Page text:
1993: CDC funds a U.S. Conference of Mayors study to assess the HIV prevention needs of gay and bisexual men of color
November 1993: CDC reports that HIV has become the leading cause of death for African-American men, ages 25-44, and the second leading cause of death for African-American women in the same age range
December 1993: CDC begins requiring state and local health departments to ensure that local communities have input into making decisions about how HIV prevention funds are used
September 1994: CDC issues special MMWR report on AIDS among racial and ethnic minorities
1994: CDC publishes recommendations on use of AZT to reduce mother-to-child transmission
1995: CDC report on AIDS among men who have sex with men notes that African-American men have highest AIDS incidence of all racial/ethnic groups
1995: CDC publishes recommendations for voluntary HIV counseling and testing for pregnant women
1996: CDC reports that in 1994 HIV had become the leading cause of death for African-American women, ages 25-44, and remained the leading cause of death for African-American men in the same age range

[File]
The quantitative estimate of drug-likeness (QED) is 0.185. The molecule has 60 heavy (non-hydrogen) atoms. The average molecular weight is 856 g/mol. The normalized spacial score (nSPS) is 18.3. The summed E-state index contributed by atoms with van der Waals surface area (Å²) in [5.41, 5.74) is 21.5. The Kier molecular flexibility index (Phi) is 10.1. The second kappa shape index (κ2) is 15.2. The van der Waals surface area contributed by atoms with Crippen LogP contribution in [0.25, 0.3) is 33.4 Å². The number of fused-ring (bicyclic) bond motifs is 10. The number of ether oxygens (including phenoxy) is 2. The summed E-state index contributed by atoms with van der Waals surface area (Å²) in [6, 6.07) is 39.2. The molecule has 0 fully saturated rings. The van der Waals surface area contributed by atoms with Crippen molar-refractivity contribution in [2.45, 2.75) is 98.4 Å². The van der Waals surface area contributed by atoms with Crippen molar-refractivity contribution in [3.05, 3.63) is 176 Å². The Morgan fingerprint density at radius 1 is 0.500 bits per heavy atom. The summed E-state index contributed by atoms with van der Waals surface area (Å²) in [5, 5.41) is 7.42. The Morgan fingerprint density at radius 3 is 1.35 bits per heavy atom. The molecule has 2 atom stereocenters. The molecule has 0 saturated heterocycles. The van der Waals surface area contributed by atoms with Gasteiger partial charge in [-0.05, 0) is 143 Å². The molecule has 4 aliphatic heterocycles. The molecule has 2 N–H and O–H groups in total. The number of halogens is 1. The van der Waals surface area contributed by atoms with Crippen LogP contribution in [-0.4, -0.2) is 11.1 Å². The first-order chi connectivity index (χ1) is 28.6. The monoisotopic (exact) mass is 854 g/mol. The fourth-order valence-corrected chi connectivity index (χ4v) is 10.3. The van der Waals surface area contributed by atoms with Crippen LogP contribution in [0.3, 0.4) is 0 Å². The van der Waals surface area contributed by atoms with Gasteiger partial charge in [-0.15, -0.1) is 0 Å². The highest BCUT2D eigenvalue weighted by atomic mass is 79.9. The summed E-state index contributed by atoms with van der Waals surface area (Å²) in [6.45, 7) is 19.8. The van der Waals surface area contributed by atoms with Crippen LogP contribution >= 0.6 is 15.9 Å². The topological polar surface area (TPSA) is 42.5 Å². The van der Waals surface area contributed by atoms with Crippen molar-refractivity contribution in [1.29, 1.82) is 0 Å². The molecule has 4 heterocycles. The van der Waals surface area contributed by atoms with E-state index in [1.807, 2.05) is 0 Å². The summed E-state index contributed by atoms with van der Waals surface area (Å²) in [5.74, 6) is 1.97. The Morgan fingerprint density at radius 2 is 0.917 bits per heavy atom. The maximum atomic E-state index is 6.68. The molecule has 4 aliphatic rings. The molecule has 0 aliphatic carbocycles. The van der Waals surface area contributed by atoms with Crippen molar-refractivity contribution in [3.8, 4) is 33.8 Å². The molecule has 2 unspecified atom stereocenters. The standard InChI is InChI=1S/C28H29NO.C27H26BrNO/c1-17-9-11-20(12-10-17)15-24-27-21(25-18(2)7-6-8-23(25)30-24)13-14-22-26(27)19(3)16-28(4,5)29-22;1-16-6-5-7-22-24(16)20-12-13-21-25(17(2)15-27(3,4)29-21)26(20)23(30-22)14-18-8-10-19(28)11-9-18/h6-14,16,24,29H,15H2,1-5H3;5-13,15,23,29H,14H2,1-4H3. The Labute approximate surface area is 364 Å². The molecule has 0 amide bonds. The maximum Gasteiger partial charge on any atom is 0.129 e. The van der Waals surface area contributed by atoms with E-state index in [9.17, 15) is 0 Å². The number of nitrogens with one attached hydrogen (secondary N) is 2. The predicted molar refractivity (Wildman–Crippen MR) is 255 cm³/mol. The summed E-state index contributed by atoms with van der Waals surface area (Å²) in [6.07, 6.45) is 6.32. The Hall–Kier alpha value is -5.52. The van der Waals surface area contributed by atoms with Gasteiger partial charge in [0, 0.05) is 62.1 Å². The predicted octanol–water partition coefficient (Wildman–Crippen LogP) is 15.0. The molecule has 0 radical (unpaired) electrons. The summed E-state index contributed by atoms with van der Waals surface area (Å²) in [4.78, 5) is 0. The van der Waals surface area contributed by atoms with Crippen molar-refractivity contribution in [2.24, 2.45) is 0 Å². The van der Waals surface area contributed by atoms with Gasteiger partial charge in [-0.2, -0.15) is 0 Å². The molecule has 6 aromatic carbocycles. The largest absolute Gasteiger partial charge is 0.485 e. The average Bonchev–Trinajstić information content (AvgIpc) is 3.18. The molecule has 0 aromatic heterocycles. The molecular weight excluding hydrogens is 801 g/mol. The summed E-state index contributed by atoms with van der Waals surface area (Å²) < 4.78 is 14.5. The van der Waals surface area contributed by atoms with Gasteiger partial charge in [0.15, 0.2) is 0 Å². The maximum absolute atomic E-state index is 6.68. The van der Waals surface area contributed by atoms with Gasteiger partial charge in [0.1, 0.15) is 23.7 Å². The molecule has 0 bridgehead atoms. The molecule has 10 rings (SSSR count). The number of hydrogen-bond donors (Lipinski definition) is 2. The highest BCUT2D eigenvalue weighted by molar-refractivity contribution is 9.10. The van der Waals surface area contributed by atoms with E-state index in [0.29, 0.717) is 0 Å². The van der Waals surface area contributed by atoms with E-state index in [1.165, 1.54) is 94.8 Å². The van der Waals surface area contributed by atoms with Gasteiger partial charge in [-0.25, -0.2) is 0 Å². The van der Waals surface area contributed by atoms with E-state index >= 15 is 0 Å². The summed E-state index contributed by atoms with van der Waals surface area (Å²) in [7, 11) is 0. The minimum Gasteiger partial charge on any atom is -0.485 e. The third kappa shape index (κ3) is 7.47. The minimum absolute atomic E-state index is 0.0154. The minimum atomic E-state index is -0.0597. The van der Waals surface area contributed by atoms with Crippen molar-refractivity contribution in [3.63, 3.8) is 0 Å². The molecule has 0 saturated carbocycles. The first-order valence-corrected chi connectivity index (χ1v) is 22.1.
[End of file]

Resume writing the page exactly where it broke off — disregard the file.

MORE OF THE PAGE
1998: African-American community leaders join with Congressional Black Caucus to obtain substantial new funding for HIV prevention services in the African-American community
1998: CDC assessment of community planning finds an increase in the share of funds directed toward African Americans
1999: With additional support for prevention activities in the African-American community, CDC begins the process of distributing funds for new HIV prevention initiatives